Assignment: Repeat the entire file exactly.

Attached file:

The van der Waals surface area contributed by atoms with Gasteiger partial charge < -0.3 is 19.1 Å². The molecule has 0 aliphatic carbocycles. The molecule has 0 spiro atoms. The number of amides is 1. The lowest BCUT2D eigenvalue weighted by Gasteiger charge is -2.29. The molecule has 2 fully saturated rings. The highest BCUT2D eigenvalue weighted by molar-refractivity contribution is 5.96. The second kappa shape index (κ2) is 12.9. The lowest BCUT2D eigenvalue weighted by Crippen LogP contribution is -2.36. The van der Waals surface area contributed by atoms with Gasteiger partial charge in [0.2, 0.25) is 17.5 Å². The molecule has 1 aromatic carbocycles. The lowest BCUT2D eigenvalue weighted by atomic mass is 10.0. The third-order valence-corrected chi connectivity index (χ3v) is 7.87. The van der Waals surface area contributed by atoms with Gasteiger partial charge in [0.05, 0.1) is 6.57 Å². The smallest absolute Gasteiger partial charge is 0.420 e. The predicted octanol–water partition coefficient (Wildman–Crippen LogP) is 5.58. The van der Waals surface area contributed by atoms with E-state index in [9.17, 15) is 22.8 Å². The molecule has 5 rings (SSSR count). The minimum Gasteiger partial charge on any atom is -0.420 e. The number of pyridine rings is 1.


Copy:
The van der Waals surface area contributed by atoms with Gasteiger partial charge < -0.3 is 19.1 Å². The molecule has 0 aliphatic carbocycles. The molecule has 0 spiro atoms. The number of amides is 1. The lowest BCUT2D eigenvalue weighted by Gasteiger charge is -2.29. The molecule has 2 fully saturated rings. The highest BCUT2D eigenvalue weighted by molar-refractivity contribution is 5.96. The second kappa shape index (κ2) is 12.9. The lowest BCUT2D eigenvalue weighted by Crippen LogP contribution is -2.36. The van der Waals surface area contributed by atoms with Gasteiger partial charge in [0.2, 0.25) is 17.5 Å². The molecule has 1 aromatic carbocycles. The lowest BCUT2D eigenvalue weighted by atomic mass is 10.0. The third-order valence-corrected chi connectivity index (χ3v) is 7.87. The van der Waals surface area contributed by atoms with Gasteiger partial charge in [0.05, 0.1) is 6.57 Å². The smallest absolute Gasteiger partial charge is 0.420 e. The predicted octanol–water partition coefficient (Wildman–Crippen LogP) is 5.58. The van der Waals surface area contributed by atoms with E-state index in [9.17, 15) is 22.8 Å². The molecule has 5 rings (SSSR count). The minimum Gasteiger partial charge on any atom is -0.420 e. The number of pyridine rings is 1.